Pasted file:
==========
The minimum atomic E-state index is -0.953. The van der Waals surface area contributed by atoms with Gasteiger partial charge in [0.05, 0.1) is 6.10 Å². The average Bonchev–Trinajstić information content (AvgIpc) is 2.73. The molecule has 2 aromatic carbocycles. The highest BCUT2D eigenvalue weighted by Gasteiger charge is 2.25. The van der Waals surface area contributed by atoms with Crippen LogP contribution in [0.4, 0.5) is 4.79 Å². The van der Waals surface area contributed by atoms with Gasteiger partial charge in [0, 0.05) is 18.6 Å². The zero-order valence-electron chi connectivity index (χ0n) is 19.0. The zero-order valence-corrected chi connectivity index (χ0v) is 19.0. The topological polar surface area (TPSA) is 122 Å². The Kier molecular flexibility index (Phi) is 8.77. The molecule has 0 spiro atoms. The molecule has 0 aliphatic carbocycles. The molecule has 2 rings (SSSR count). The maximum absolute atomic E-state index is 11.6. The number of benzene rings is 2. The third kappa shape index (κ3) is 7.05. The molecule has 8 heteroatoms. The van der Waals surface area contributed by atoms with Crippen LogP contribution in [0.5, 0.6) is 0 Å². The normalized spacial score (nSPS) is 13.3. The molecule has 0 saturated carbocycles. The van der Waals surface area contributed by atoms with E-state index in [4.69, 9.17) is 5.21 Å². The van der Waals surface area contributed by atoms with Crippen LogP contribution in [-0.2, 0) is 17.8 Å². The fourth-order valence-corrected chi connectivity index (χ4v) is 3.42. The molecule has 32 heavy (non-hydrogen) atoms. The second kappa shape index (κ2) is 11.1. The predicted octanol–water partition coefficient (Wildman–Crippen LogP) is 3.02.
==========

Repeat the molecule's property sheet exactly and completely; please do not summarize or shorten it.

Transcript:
The minimum atomic E-state index is -0.953. The van der Waals surface area contributed by atoms with Gasteiger partial charge in [0.05, 0.1) is 6.10 Å². The average Bonchev–Trinajstić information content (AvgIpc) is 2.73. The molecule has 2 aromatic carbocycles. The highest BCUT2D eigenvalue weighted by Gasteiger charge is 2.25. The van der Waals surface area contributed by atoms with Crippen LogP contribution in [0.4, 0.5) is 4.79 Å². The van der Waals surface area contributed by atoms with Gasteiger partial charge in [0, 0.05) is 18.6 Å². The zero-order valence-electron chi connectivity index (χ0n) is 19.0. The zero-order valence-corrected chi connectivity index (χ0v) is 19.0. The topological polar surface area (TPSA) is 122 Å². The Kier molecular flexibility index (Phi) is 8.77. The molecule has 0 spiro atoms. The molecule has 0 aliphatic carbocycles. The molecule has 2 rings (SSSR count). The maximum absolute atomic E-state index is 11.6. The number of benzene rings is 2. The third kappa shape index (κ3) is 7.05. The molecule has 8 heteroatoms. The van der Waals surface area contributed by atoms with Crippen LogP contribution in [0.5, 0.6) is 0 Å². The normalized spacial score (nSPS) is 13.3. The molecule has 0 saturated carbocycles. The van der Waals surface area contributed by atoms with E-state index in [4.69, 9.17) is 5.21 Å². The van der Waals surface area contributed by atoms with Crippen LogP contribution in [-0.2, 0) is 17.8 Å². The fourth-order valence-corrected chi connectivity index (χ4v) is 3.42. The molecule has 32 heavy (non-hydrogen) atoms. The second kappa shape index (κ2) is 11.1. The predicted octanol–water partition coefficient (Wildman–Crippen LogP) is 3.02.